Therefore either C or E. No time left, For me Joe bloggs would think E but i would think there are two equations two variables, i should be able to find the value therefore C
Intern
Intern
avatar
Joined: 15 Feb 2005
Posts: 23
Followers: 0

Kudos [?]: 0 [0], given: 0

 [#permalink] New post 22 Apr 2005, 12:07
coolcal wrote:
C for me

for I if x = 5, then A can be negative or positive for the equation to be greater than zero. Because 15+A>0 hence A can be -14 or greater.
So A and D are out.

for II if x=1/2 then A/4+1>0. Hence A can be -3 or greater to satisfy the equation. So not B

Therefore either C or E. No time left, For me Joe bloggs would think E but i would think there are two equations two variables, i should be able to find the value therefore C


Joe Bloggs may be right. My answer is E.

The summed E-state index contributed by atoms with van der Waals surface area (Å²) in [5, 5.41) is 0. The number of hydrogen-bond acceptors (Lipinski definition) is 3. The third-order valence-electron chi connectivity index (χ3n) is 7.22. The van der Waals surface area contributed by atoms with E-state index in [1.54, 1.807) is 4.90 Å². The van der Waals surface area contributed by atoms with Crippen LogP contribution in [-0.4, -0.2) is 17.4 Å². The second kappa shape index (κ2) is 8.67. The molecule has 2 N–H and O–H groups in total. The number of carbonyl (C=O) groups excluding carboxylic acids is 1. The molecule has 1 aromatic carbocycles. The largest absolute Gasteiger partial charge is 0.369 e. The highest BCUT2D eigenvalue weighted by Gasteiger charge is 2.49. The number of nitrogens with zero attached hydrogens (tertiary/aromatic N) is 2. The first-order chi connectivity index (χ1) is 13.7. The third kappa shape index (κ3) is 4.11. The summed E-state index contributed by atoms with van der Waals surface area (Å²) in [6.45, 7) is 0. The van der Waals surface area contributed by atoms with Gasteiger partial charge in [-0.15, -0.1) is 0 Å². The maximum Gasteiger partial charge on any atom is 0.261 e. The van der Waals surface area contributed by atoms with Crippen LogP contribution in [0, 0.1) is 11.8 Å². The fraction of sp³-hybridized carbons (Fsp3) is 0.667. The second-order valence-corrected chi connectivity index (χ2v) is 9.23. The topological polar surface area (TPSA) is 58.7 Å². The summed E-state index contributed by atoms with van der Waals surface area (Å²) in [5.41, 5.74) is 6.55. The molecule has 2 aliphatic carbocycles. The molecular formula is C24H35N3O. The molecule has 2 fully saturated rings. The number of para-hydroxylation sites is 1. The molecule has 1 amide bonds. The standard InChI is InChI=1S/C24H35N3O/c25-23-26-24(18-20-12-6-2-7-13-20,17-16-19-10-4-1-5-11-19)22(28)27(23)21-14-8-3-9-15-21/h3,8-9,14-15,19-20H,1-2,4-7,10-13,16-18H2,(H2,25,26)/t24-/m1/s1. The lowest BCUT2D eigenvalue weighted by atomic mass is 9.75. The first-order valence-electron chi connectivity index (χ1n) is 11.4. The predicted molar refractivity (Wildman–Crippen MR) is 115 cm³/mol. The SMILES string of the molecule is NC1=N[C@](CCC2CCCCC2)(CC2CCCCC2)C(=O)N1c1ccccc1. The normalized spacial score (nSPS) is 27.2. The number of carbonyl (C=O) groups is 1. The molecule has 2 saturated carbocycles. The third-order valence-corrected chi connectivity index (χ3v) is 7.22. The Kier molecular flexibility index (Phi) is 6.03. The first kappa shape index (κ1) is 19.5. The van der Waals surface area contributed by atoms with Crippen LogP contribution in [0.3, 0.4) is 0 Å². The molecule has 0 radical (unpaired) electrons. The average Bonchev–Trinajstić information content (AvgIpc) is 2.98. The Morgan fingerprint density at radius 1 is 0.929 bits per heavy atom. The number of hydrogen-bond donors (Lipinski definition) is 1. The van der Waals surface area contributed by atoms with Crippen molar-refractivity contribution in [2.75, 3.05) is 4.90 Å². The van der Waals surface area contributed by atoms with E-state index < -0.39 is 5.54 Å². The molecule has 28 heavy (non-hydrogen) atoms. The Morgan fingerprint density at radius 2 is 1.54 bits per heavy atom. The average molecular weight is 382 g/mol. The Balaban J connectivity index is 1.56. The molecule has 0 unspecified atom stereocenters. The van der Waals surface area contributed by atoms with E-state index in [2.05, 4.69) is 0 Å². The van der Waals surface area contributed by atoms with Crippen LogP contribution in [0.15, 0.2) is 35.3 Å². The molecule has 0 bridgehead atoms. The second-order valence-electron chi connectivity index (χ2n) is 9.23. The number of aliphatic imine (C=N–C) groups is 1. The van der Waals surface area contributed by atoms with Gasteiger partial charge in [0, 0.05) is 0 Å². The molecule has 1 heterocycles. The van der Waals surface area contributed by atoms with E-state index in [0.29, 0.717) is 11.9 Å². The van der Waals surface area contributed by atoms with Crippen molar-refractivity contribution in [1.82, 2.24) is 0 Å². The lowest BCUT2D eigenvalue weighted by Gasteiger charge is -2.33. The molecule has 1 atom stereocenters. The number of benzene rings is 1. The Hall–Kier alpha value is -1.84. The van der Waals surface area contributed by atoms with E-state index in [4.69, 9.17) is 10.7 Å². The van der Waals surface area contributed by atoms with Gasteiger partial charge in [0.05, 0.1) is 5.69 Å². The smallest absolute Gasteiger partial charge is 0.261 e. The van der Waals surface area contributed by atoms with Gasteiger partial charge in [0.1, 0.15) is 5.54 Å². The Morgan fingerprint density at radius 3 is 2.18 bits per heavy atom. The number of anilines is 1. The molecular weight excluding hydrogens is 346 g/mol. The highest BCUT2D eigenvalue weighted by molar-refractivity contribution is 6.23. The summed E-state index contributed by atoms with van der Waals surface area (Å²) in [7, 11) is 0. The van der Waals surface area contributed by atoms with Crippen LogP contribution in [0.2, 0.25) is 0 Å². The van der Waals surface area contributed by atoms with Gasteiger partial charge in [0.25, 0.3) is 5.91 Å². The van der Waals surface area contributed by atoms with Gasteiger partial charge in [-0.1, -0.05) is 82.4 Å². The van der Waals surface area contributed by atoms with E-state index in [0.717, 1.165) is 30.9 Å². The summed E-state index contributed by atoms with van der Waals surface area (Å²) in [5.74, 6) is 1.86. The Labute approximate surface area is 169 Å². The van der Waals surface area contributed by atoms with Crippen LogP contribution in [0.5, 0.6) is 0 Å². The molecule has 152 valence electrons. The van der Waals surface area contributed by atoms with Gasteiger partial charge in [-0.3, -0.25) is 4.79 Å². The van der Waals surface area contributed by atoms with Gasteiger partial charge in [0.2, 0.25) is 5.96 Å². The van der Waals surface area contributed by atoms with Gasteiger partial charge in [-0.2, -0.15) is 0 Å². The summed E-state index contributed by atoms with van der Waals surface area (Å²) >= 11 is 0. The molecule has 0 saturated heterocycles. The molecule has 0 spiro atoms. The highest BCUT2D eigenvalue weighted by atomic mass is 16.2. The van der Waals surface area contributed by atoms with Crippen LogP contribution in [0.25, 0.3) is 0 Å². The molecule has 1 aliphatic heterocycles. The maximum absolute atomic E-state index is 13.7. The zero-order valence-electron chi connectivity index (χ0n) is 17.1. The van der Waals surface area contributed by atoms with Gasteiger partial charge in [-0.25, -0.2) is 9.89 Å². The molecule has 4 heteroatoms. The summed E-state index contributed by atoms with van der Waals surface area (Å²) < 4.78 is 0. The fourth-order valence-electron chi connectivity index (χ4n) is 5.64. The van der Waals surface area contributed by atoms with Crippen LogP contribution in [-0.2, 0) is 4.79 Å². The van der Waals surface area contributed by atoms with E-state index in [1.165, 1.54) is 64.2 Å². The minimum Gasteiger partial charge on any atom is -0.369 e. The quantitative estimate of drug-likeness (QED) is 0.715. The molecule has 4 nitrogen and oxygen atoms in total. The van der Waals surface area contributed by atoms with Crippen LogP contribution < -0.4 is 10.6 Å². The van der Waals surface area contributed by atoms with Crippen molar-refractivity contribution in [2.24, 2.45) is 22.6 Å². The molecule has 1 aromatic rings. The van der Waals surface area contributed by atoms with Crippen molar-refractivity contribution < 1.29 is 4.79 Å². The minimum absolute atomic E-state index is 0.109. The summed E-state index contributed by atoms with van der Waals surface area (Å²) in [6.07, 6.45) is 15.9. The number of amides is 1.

Agree with your individual explanations. So the answer has to be either C or E.

Combining I and II,

If x=3,
From I) 9 - 6 +a >0 ==> A > -3
From II) 9A + 1 > 0 ===> A > -(1/9)

As the problem does not say A is an integer, A could be any number greater than -(1/9). So A could be +ve or -ve.

Answer E.
VP
VP
avatar
Joined: 30 Sep 2004
Posts: 1493
Location: Germany
Followers: 4

Kudos [?]: 52 [0], given: 0

 [#permalink] New post 23 Apr 2005, 04:30
D)...

1) to be true for ALL x. when you pick x=16 you can choose if A is +ve or -ve. when you pick x=1 you MUST choose for A a +ve number => sufficient

2) same reasonig as above. try x=16 and try x=1 => sufficient
_________________

If your mind can conceive it and your heart can believe it, have faith that you can achieve it.

Director
Director
avatar
Joined: 27 Dec 2004
Posts: 908
Followers: 1

Kudos [?]: 12 [0], given: 0

 [#permalink] New post 23 Apr 2005, 04:38
D..for all X means when X is either negative , positive or non integer. I stand corrected on this one.
Intern
Intern
avatar
Joined: 17 Mar 2005
Posts: 14
Location: Philadelphia
Followers: 0

Kudos [?]: 0 [0], given: 0

 [#permalink] New post 23 Apr 2005, 06:17